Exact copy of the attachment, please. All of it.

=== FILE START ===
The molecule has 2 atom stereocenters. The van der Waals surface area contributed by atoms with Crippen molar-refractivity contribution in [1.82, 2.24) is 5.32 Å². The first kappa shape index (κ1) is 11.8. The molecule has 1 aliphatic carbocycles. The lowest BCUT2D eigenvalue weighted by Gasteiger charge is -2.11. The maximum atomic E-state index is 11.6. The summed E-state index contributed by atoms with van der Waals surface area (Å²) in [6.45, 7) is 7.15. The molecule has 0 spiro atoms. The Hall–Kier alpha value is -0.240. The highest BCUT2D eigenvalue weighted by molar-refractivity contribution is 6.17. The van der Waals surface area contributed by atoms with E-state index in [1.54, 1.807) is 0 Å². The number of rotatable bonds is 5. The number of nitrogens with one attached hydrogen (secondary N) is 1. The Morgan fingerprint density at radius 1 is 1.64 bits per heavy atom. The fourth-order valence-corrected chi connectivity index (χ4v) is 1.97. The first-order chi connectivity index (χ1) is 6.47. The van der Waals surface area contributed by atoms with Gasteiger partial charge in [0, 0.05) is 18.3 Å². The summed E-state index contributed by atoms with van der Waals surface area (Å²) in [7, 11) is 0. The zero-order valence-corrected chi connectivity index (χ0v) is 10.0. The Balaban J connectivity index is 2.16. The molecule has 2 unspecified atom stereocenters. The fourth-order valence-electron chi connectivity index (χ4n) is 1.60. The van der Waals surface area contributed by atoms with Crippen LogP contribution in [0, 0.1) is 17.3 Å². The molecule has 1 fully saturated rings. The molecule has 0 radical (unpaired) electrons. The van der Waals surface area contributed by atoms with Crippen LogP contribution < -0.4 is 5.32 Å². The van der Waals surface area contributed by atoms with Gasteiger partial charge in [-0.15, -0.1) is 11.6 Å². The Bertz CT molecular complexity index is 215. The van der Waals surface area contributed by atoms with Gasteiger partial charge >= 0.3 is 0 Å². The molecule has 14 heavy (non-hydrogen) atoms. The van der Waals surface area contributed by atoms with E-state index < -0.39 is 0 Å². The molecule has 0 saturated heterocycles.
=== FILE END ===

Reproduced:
The molecule has 2 atom stereocenters. The van der Waals surface area contributed by atoms with Crippen molar-refractivity contribution in [1.82, 2.24) is 5.32 Å². The first kappa shape index (κ1) is 11.8. The molecule has 1 aliphatic carbocycles. The lowest BCUT2D eigenvalue weighted by Gasteiger charge is -2.11. The maximum atomic E-state index is 11.6. The summed E-state index contributed by atoms with van der Waals surface area (Å²) in [6.45, 7) is 7.15. The molecule has 0 spiro atoms. The Hall–Kier alpha value is -0.240. The highest BCUT2D eigenvalue weighted by molar-refractivity contribution is 6.17. The van der Waals surface area contributed by atoms with E-state index in [1.54, 1.807) is 0 Å². The number of rotatable bonds is 5. The number of nitrogens with one attached hydrogen (secondary N) is 1. The Morgan fingerprint density at radius 1 is 1.64 bits per heavy atom. The fourth-order valence-corrected chi connectivity index (χ4v) is 1.97. The first-order chi connectivity index (χ1) is 6.47. The van der Waals surface area contributed by atoms with Gasteiger partial charge in [0, 0.05) is 18.3 Å². The summed E-state index contributed by atoms with van der Waals surface area (Å²) in [7, 11) is 0. The zero-order valence-corrected chi connectivity index (χ0v) is 10.0. The Balaban J connectivity index is 2.16. The molecule has 2 unspecified atom stereocenters. The fourth-order valence-electron chi connectivity index (χ4n) is 1.60. The van der Waals surface area contributed by atoms with Crippen LogP contribution in [0, 0.1) is 17.3 Å². The molecule has 1 fully saturated rings. The molecule has 0 radical (unpaired) electrons. The van der Waals surface area contributed by atoms with Crippen LogP contribution < -0.4 is 5.32 Å². The van der Waals surface area contributed by atoms with Gasteiger partial charge in [-0.15, -0.1) is 11.6 Å². The Bertz CT molecular complexity index is 215. The van der Waals surface area contributed by atoms with Gasteiger partial charge >= 0.3 is 0 Å². The molecule has 14 heavy (non-hydrogen) atoms. The van der Waals surface area contributed by atoms with E-state index < -0.39 is 0 Å². The molecule has 0 saturated heterocycles.